This should have been a story just about music, about a fruitful and enticing cross-cultural collaboration between an Israeli pop icon and the scion of an African musical dynasty. Instead, we begin with a battle of petitions and committees, pitting the BDS (Boycott, Divestment and Sanctions) movement against supporters of the State of Israel.
We should be talking about the Raichel-Touré Collective, the ongoing partnership of Idan Raichel, a Jew, the Kfar Saba-born singer-keyboardist, and Vieux Farka Touré, a Muslim, the Malian guitar virtuoso and son of legendary musician Ali Farka Touré. The group is touring in support of its second album, “The Paris Sessions,” and will be performing here on Tuesday, Nov. 18, in a concert presented by the World Music Institute.
However, on Nov. 4, Adalah-NY: The New York Campaign for the Boycott of Israel delivered a letter signed by over 4,000 individuals and 50 organizations calling on the WMI to cancel the concert “due to Raichel’s role as a cultural ambassador for Israel who provides ‘uncritical support for the Israeli military and government.’” The letter was referring to Raichel’s endorsement of the U.S.-based group Thank Israeli Soldiers, and his frequent appearances at IDF bases. Among the signatories on the letter is Robert Browning, a founder of the WMI.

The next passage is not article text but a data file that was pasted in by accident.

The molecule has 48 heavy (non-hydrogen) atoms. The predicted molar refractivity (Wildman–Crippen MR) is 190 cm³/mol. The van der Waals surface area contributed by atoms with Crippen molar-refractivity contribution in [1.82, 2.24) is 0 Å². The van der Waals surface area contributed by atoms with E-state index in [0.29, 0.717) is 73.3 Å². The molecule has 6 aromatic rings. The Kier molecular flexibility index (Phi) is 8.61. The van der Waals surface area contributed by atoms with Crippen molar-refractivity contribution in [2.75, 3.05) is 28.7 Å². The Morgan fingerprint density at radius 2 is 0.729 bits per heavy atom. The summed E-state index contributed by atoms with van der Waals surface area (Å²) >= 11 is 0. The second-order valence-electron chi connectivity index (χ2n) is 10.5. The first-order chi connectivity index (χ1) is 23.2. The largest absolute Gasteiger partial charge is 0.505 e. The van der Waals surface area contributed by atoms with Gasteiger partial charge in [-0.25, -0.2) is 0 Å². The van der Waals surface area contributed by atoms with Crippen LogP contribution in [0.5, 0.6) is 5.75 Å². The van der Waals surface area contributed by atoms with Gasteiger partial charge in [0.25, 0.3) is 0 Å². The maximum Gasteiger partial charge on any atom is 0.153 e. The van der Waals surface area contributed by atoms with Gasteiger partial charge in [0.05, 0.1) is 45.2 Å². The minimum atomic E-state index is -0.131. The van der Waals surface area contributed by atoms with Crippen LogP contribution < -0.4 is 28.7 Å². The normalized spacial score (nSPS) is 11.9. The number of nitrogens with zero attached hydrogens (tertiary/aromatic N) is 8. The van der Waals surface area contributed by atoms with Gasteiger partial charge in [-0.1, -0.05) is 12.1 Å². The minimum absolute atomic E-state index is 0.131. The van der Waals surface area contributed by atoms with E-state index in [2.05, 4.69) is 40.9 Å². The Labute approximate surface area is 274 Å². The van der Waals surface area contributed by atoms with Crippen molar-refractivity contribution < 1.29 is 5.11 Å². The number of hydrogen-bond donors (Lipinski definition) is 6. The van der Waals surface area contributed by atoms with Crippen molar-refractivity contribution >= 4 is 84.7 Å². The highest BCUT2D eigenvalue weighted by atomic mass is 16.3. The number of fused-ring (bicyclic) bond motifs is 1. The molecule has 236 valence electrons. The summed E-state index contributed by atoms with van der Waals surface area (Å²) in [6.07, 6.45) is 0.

Adalah-NY has clashed with Raichel’s fans before in a confrontation outside one of his 2013 concerts in Manhattan.
The Institute’s new artistic director, Par Neiburger, has been in his position a mere two weeks. When asked by The Jewish Week, he declined to comment on the petition or the possible boycott. The WMI board also declined when asked for a statement.
Inevitably, the Adalah-NY petition triggered a reaction from a pro-Israel, anti-BDS arts organization, Creative Community for Peace, which claimed 26,000 signatures in support of the event. CCFP’s letter read, in part, “Creative Community For Peace (CCFP) applauds the scheduled performance of Idan Raichel and Malian guitar virtuoso Vieux Farka Touré as a celebration of cultural exchange between nations. … Regrettably, your attempt to fulfill your mission has provoked an attack by those who do not share our mutual passion for the arts and the dialogue it promotes.”
When this latest duel of celebrity letterheads has ended, what will remain is the music. Perhaps the WMI’s decision to avoid becoming a football tossed between opposing points of view is not a bad one. At the very least, it means that when you speak with Neiburger, as I did last week, he talks about the music and the musical mission of the Institute.
“It’s a very interesting collaboration,” he said in a telephone interview. “Touré is the son of one of the most recognized African musicians of all time, and he’s doing an incredible job of carrying on his father’s music lineally. His father didn’t want him to become a musician, but he continued in the tradition because he felt compelled to do so.”
As for Raichel, Neiburger said, “Coming from Israel, he spent a lot of time becoming influenced by Ethiopian music, so he’s got a background in an African musical tradition as well.”